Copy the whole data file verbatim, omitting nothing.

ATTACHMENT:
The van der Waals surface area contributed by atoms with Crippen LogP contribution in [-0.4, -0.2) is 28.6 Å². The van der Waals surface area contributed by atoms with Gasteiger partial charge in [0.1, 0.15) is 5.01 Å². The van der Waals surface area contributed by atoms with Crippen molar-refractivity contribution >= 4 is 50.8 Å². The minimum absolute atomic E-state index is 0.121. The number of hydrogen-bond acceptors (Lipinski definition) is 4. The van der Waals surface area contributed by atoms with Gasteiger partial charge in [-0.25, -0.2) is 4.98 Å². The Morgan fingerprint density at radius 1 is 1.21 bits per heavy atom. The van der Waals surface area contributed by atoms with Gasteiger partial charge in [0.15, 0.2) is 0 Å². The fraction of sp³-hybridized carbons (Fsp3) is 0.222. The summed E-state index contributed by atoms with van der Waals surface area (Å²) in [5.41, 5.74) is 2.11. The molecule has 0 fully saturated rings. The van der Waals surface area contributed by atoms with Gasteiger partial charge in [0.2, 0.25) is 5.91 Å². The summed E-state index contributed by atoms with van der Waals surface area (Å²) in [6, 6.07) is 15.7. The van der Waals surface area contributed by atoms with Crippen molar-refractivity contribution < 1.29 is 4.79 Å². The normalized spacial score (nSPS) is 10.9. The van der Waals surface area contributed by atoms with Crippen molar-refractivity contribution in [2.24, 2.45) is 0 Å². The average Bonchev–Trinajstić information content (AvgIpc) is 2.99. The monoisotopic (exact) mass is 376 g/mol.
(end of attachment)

The van der Waals surface area contributed by atoms with Crippen LogP contribution in [-0.4, -0.2) is 28.6 Å². The van der Waals surface area contributed by atoms with Gasteiger partial charge in [0.1, 0.15) is 5.01 Å². The van der Waals surface area contributed by atoms with Crippen molar-refractivity contribution >= 4 is 50.8 Å². The minimum absolute atomic E-state index is 0.121. The number of hydrogen-bond acceptors (Lipinski definition) is 4. The van der Waals surface area contributed by atoms with Gasteiger partial charge in [-0.25, -0.2) is 4.98 Å². The Morgan fingerprint density at radius 1 is 1.21 bits per heavy atom. The van der Waals surface area contributed by atoms with Gasteiger partial charge in [0.15, 0.2) is 0 Å². The fraction of sp³-hybridized carbons (Fsp3) is 0.222. The summed E-state index contributed by atoms with van der Waals surface area (Å²) in [5.41, 5.74) is 2.11. The molecule has 0 fully saturated rings. The van der Waals surface area contributed by atoms with Gasteiger partial charge in [0.2, 0.25) is 5.91 Å². The summed E-state index contributed by atoms with van der Waals surface area (Å²) in [6, 6.07) is 15.7. The van der Waals surface area contributed by atoms with Crippen molar-refractivity contribution < 1.29 is 4.79 Å². The normalized spacial score (nSPS) is 10.9. The van der Waals surface area contributed by atoms with Crippen molar-refractivity contribution in [2.24, 2.45) is 0 Å². The average Bonchev–Trinajstić information content (AvgIpc) is 2.99. The monoisotopic (exact) mass is 376 g/mol.